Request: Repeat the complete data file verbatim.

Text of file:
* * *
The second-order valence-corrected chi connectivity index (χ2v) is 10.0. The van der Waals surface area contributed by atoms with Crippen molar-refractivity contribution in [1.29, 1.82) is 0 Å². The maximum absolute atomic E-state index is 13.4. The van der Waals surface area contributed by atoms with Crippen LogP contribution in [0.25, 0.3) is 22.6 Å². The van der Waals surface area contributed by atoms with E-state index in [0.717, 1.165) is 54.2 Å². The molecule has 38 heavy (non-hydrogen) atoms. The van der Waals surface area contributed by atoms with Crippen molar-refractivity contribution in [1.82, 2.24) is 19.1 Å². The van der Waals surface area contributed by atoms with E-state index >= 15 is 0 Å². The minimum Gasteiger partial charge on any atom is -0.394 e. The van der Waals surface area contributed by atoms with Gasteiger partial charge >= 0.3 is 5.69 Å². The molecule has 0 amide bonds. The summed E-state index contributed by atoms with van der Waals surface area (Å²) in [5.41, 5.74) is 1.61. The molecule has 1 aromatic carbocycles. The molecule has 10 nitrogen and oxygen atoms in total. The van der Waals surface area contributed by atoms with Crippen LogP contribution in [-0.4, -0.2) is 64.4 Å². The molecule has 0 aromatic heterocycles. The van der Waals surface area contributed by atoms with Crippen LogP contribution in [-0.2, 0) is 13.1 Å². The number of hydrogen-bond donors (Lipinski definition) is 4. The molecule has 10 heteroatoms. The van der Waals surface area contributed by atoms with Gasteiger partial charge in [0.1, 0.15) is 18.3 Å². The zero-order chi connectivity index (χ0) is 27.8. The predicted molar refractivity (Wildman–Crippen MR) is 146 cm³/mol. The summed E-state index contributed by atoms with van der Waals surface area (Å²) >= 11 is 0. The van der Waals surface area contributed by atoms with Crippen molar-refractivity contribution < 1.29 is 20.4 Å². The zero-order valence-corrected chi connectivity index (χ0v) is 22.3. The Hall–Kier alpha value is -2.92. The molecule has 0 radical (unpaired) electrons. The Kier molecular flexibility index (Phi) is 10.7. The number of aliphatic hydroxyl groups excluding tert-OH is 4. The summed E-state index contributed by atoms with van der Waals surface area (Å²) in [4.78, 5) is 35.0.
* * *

The second-order valence-corrected chi connectivity index (χ2v) is 10.0. The van der Waals surface area contributed by atoms with Crippen molar-refractivity contribution in [1.29, 1.82) is 0 Å². The maximum absolute atomic E-state index is 13.4. The van der Waals surface area contributed by atoms with Crippen LogP contribution in [0.25, 0.3) is 22.6 Å². The van der Waals surface area contributed by atoms with E-state index in [0.717, 1.165) is 54.2 Å². The molecule has 38 heavy (non-hydrogen) atoms. The van der Waals surface area contributed by atoms with Crippen molar-refractivity contribution in [1.82, 2.24) is 19.1 Å². The van der Waals surface area contributed by atoms with E-state index >= 15 is 0 Å². The minimum Gasteiger partial charge on any atom is -0.394 e. The van der Waals surface area contributed by atoms with Gasteiger partial charge >= 0.3 is 5.69 Å². The molecule has 0 amide bonds. The summed E-state index contributed by atoms with van der Waals surface area (Å²) in [5.41, 5.74) is 1.61. The molecule has 1 aromatic carbocycles. The molecule has 10 nitrogen and oxygen atoms in total. The van der Waals surface area contributed by atoms with Crippen LogP contribution in [-0.4, -0.2) is 64.4 Å². The molecule has 0 aromatic heterocycles. The van der Waals surface area contributed by atoms with Crippen LogP contribution in [-0.2, 0) is 13.1 Å². The number of hydrogen-bond donors (Lipinski definition) is 4. The molecule has 10 heteroatoms. The van der Waals surface area contributed by atoms with Gasteiger partial charge in [0.1, 0.15) is 18.3 Å². The zero-order chi connectivity index (χ0) is 27.8. The predicted molar refractivity (Wildman–Crippen MR) is 146 cm³/mol. The summed E-state index contributed by atoms with van der Waals surface area (Å²) >= 11 is 0. The van der Waals surface area contributed by atoms with Crippen molar-refractivity contribution < 1.29 is 20.4 Å². The zero-order valence-corrected chi connectivity index (χ0v) is 22.3. The Hall–Kier alpha value is -2.92. The molecule has 0 radical (unpaired) electrons. The Kier molecular flexibility index (Phi) is 10.7. The number of aliphatic hydroxyl groups excluding tert-OH is 4. The summed E-state index contributed by atoms with van der Waals surface area (Å²) in [4.78, 5) is 35.0.